Do you remember the wagon?
The period beginning around 1995 and ending in early 2008 will most likely be remembered for the new cliché of America’s summer vacation. The family outing, the short vacations, the trips to the beach, the mountains, or even the grandmother’s house, revolved deeply around the family van. Big enough to seat the whole family in a different measure of comfort, strong enough to denote safety, and aggressive enough in appearance to make a definitive statement about the driver, there was certainly a lot to love about the SUV. Of course, that was before the era of triple-digit oil barrel prices. Now the beast that the Sport Utility Vehicle seemed to have officially killed in 1996, the truck, is making a comeback.
The truck’s lineage goes back to a variant of the Ford Model T, but according to some truck fans, the first true truck was the 1923 Star made by Durant Motors Company. The station wagon really blossomed into the car of choice for large families, unsurprisingly, with the baby boom that followed WWII. The move of families from urban areas to the suburbs, along with the expansion of the highway system and the increase in average family size, made the truck practical. And even though the truck never had the same public interest as the sports car or even the station wagon, prior to the gas crisis of the 1970s, the truck accounted for nearly one in five cars on the road.
The gas crisis of the 1970s, like the gas crisis of today, put a brake on the practicality of the great American truck. The minivan, officially launched in 1984, helped propel the truck further into retirement and ironically, the widespread sport utility vehicle boom in 1995 meant that the 1996 Buick Roadmaster Estate Wagon was the last true American truck on the market. . Everyone, it seemed, had traded low and wide with tall and off-road capable.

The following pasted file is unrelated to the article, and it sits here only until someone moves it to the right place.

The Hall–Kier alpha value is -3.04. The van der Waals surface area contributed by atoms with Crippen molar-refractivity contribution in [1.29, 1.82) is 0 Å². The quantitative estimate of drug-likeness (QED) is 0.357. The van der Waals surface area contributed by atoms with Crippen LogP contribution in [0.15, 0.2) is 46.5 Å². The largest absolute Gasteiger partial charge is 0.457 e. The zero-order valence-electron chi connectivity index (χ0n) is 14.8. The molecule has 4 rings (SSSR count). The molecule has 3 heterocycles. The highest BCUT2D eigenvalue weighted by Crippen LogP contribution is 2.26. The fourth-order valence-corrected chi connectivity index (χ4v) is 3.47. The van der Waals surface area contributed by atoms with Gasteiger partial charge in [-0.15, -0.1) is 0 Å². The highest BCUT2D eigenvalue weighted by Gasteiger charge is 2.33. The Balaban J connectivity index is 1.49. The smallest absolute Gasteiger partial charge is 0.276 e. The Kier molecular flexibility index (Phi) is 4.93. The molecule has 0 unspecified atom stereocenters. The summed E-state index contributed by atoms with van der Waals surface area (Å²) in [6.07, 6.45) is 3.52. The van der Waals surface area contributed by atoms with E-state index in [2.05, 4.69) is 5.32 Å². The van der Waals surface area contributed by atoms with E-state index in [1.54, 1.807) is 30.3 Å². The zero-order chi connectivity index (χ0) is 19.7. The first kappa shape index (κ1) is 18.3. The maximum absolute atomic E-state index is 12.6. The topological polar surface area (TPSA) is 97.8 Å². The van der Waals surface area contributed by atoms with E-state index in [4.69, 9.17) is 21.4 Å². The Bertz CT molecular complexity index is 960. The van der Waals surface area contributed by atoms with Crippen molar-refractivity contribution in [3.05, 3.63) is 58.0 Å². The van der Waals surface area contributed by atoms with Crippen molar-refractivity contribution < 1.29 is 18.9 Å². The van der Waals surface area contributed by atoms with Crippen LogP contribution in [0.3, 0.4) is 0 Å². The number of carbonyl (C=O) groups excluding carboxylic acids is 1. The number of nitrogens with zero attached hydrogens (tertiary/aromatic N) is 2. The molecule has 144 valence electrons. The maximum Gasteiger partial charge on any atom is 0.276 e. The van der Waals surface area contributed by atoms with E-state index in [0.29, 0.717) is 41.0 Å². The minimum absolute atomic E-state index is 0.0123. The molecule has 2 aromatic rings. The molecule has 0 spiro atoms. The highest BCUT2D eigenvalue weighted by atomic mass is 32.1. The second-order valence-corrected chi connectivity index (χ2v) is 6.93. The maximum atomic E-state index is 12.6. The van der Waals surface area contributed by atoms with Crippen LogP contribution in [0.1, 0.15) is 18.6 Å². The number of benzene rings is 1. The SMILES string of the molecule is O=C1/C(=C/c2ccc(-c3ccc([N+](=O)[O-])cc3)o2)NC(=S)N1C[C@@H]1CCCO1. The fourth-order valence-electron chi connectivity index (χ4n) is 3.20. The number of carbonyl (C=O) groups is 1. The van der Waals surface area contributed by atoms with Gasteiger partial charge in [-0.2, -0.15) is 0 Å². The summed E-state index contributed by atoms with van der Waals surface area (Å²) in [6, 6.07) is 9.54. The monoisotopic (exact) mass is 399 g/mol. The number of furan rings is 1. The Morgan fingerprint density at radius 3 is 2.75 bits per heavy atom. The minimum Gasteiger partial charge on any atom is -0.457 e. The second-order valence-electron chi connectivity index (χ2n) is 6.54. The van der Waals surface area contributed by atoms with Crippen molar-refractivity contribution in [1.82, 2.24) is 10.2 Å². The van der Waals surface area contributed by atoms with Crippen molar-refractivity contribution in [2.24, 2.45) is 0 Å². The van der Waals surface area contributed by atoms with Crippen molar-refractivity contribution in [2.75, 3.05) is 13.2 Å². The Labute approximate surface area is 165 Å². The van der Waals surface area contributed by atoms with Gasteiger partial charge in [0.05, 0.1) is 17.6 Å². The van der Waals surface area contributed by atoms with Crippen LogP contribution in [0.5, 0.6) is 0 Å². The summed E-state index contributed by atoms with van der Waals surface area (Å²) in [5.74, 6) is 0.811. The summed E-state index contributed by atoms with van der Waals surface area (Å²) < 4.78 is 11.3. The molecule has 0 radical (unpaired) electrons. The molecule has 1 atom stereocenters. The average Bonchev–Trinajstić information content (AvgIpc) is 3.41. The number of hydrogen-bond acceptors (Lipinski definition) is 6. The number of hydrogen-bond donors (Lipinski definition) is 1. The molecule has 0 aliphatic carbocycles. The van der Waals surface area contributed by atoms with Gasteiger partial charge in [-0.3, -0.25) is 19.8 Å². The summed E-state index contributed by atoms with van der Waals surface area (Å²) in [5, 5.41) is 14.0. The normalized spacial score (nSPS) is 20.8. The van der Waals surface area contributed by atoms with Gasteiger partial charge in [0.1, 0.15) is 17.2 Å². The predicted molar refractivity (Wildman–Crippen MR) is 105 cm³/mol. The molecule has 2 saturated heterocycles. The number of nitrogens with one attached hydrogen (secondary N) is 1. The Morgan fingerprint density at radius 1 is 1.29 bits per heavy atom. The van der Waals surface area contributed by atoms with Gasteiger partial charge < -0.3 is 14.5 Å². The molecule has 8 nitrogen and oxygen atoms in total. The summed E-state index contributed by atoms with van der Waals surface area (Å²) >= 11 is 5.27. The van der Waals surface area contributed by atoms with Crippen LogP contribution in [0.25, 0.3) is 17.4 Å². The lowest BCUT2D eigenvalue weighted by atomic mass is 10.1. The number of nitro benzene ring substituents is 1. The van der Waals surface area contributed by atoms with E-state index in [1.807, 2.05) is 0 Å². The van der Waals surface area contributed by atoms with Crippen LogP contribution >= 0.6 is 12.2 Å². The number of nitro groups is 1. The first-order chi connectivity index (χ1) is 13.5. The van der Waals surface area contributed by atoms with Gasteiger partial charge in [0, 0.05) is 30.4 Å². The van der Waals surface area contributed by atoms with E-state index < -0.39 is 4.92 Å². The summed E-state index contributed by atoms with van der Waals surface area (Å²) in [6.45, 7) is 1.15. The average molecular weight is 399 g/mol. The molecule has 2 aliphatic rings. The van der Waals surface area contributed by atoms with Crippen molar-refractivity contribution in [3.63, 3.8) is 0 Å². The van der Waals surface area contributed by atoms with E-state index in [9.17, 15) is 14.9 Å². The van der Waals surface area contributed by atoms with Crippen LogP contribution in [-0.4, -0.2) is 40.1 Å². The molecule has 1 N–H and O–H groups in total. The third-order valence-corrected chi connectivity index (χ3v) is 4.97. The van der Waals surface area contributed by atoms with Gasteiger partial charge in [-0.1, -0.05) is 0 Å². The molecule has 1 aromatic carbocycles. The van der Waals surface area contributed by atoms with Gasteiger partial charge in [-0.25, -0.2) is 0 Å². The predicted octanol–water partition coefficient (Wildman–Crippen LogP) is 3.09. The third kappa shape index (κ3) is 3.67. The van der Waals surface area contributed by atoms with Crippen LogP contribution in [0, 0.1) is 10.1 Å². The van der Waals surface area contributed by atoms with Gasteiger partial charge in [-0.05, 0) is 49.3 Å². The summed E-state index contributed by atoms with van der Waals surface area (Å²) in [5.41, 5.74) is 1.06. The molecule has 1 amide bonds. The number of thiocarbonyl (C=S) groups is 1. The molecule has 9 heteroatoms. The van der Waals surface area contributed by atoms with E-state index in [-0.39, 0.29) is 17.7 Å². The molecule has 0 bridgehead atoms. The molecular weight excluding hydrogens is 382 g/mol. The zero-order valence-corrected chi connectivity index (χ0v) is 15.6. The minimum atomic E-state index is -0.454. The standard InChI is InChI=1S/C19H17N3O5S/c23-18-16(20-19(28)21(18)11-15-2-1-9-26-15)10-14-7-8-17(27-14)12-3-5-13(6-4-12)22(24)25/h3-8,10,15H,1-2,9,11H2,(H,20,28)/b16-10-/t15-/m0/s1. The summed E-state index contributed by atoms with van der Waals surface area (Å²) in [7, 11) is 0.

Or did they? Even though one replaces the other, the truck and the SUV have a lot in common. Until 1938, pickup trucks were officially classified as commercial trucks and were routinely built on the chassis of half-ton pickups. The breakdown of the modern SUV is the same. Those that are built on a ladder frame, which is more reminiscent of a classic truck due to the ability to distribute weight, are considered trucks by fuel economy standards. However, those built on a solid one-piece frame, often called crossovers, are generally classified as cars and, in many states, trucks. Yes, it looks like the truck never died, it just went through an aggressive makeover.
Of course, it’s easy enough to look at a crossover and say, “That doesn’t look like my dad’s truck,” and you’d be correct in saying that. Like many bell bottoms before them, the truck has returned in a new guise and has been updated for review in the modern world. Like most cars today, the overall look is more aggressive, fusing the handling of a car, roughly the look of a sport utility vehicle, and yes, the practicality of a station wagon. And the advances go beyond looks. Smaller crossovers and cheeky modern pickups like the Audi A4 Avant, Volvo V70, and Subaru Forester, have marked increases in fuel economy compared to the SUVs they are rapidly beginning to replace.
Yes, it was the fuel crisis of the 1970s that led to the decline of the truck and SUV that originally killed them. Yet it was the 2008 gas crisis that spawned the revival of the modern pickup, or whatever automakers call them. Keep that in mind as you pile the kids onto your Ford Flex, Chevy HHR, or Honda CR-V for a trip to Grandma’s.